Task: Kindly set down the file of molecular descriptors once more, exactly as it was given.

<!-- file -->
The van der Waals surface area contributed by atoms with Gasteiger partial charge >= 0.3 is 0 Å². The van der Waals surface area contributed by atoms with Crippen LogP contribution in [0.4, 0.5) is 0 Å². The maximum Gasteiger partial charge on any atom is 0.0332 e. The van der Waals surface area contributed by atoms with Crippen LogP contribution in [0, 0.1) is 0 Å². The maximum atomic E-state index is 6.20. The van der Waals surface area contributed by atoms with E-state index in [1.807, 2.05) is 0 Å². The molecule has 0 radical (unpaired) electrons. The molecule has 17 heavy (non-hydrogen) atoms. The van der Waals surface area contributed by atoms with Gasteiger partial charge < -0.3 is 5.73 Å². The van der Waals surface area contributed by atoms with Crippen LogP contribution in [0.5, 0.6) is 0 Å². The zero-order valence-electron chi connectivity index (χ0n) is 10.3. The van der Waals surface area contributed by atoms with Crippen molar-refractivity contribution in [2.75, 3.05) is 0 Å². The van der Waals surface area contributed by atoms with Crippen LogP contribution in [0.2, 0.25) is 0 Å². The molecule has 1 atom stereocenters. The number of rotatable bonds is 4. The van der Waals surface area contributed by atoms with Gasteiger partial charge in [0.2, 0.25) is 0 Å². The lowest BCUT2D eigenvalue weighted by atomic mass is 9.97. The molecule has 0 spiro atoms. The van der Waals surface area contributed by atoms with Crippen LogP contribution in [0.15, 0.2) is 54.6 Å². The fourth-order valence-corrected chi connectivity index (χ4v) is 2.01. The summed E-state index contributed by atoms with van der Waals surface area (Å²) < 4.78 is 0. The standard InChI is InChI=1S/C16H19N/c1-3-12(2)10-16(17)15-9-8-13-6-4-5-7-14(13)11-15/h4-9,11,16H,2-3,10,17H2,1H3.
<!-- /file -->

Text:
The van der Waals surface area contributed by atoms with Gasteiger partial charge >= 0.3 is 0 Å². The van der Waals surface area contributed by atoms with Crippen LogP contribution in [0.4, 0.5) is 0 Å². The maximum Gasteiger partial charge on any atom is 0.0332 e. The van der Waals surface area contributed by atoms with Crippen LogP contribution in [0, 0.1) is 0 Å². The maximum atomic E-state index is 6.20. The van der Waals surface area contributed by atoms with E-state index in [1.807, 2.05) is 0 Å². The molecule has 0 radical (unpaired) electrons. The molecule has 17 heavy (non-hydrogen) atoms. The van der Waals surface area contributed by atoms with Gasteiger partial charge < -0.3 is 5.73 Å². The van der Waals surface area contributed by atoms with Crippen LogP contribution in [0.5, 0.6) is 0 Å². The zero-order valence-electron chi connectivity index (χ0n) is 10.3. The van der Waals surface area contributed by atoms with Crippen molar-refractivity contribution in [2.75, 3.05) is 0 Å². The van der Waals surface area contributed by atoms with Crippen LogP contribution in [0.2, 0.25) is 0 Å². The molecule has 1 atom stereocenters. The number of rotatable bonds is 4. The van der Waals surface area contributed by atoms with Gasteiger partial charge in [0.2, 0.25) is 0 Å². The lowest BCUT2D eigenvalue weighted by atomic mass is 9.97. The molecule has 0 spiro atoms. The van der Waals surface area contributed by atoms with Crippen LogP contribution in [0.15, 0.2) is 54.6 Å². The fourth-order valence-corrected chi connectivity index (χ4v) is 2.01. The summed E-state index contributed by atoms with van der Waals surface area (Å²) < 4.78 is 0. The standard InChI is InChI=1S/C16H19N/c1-3-12(2)10-16(17)15-9-8-13-6-4-5-7-14(13)11-15/h4-9,11,16H,2-3,10,17H2,1H3.